This is what we are talking about, and why we are so upset about not having a chance to talk about these things before these special permits are granted. There is no way that a crew member in commercial aviation can deal with that kind of material.

Mr. RANDALL. Thank you, Captain Echols.

The Chair is also the fifth ranking member of the Armed Services Committee. We are going to try to see what happened here. I am asking my staff to find out from the Armed Services Committee what happened here. Why was the crew instructed to jettison these materials. That is rather bad advice; before long we are going to start bombing our own country here.

I have one or two observations. General Ben Davis speaks openly out in San Francisco; he gives pretty good advice, but none of his superiors or associates have done much in the way of action. He says that he has found that 75 percent of all hazardous materials shipments were in violation; but the big question is what he or any of the DOT officials there are doing about it.

I commend you on your summary of this whole problem. We seem to have a situation where an accident is just waiting to happen.

I also want to say to my staff and to the other members of the committee that we thoroughly intend to call in the Secretary himself. We want to know why, charged as he was with making a unified, consolidated hazardous material program, it took him less than a month, according to your testimony, to redelegate the enforcement and inspection functions back to FAÄ.

Surely there ought to be some kind of sanction, maybe it is through the Appropriations Committee. Maybe we will have to work with

Eddie Boland. I learned long ago that the best way to get some action in local government was to pull some purse strings. So maybe that is the best way to get some action on this thing-through the Appropriations Subcommittee.

I also want to call in the FAA Administrator, Mr. Dow, and find out why, with 5 months lead time, he waited until the last minute and then gave the airlines another 6 months to buy the necessary monitoring equipment. Isn't that what has happened?

Captain O'DONNELL. Yes; it is.

Mr. RANDALL. You hit the nail on the head, too, Captain, when you say this is just another instance of the trend of governmental units it is just more and more study without some meaningful action. Do you have some questions, Ms. Abzug?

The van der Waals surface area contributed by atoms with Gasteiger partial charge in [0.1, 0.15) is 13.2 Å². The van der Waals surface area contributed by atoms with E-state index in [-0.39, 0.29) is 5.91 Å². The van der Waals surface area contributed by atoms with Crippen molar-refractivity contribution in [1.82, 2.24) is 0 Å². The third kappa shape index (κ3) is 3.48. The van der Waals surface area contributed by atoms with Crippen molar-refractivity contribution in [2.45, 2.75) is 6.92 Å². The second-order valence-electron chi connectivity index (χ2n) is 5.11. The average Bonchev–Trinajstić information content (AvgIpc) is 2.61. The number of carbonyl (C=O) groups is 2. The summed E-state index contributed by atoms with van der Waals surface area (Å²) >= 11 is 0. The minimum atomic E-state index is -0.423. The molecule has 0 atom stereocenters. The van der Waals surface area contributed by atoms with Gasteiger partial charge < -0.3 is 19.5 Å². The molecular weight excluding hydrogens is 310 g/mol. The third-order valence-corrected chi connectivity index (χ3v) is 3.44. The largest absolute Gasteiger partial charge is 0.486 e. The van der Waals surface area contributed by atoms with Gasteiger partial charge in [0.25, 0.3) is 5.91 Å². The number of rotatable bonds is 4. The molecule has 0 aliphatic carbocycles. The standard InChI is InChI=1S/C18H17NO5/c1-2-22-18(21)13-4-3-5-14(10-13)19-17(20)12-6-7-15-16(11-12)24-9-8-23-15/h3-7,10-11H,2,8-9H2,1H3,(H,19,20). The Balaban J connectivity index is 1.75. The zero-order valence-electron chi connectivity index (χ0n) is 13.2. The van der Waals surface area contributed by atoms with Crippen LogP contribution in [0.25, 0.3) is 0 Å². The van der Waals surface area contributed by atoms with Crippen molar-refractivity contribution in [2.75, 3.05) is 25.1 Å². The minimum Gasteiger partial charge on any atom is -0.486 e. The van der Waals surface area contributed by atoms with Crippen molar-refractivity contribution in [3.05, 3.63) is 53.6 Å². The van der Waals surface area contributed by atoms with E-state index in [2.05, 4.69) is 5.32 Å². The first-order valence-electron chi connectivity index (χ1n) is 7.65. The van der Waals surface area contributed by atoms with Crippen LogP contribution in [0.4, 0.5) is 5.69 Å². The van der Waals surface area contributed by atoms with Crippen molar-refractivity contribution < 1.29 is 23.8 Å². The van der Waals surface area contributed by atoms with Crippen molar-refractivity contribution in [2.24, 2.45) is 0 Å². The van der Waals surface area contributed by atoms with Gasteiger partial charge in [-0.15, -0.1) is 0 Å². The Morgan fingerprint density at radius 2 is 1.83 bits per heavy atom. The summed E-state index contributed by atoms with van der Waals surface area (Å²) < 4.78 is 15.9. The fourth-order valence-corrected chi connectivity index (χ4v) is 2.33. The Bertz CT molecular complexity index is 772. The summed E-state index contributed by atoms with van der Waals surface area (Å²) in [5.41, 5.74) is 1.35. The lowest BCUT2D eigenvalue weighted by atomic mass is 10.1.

Ms. ABZUG. I have a lot of questions, Mr. Chairman, but I do think we have to hear the other witnesses. I think we have gotten some important information this morning. What is of particular interest to me is that we cannot see that these laws are implemented by regulations unless information is made available. I am particularly concerned about that, together with the chairman of this committee, and intend to look into the failure to make this information freely available. And I mean not only with the regulations, but with the freedom of information.

That includes specifically, as I read the section of the statute, notice provisions, and so forth, and access to safety analyses and opportunity for public comment, which I think is critical. We do not allow this to happen in the enforcement of law here, in connection with hazardous materials, or in any other place; otherwise, our whole system breaks down.

In a period of history, where we have finally come to the conclusion that the vast methods of Government are to be opened properly to the public, where there is no specific reason to exclude the publicsuch as national security, and so on. And this is an area, certainly, where there may be some direct violation of recent laws enacted by the Congress not only the hazardous substance laws, but the Freedom of Information Act in the new amendments.

The public's right to know and the people's right to participation in knowing how a course of Government is developing and the right to participate in their own safety, I think, is uppermost and critical.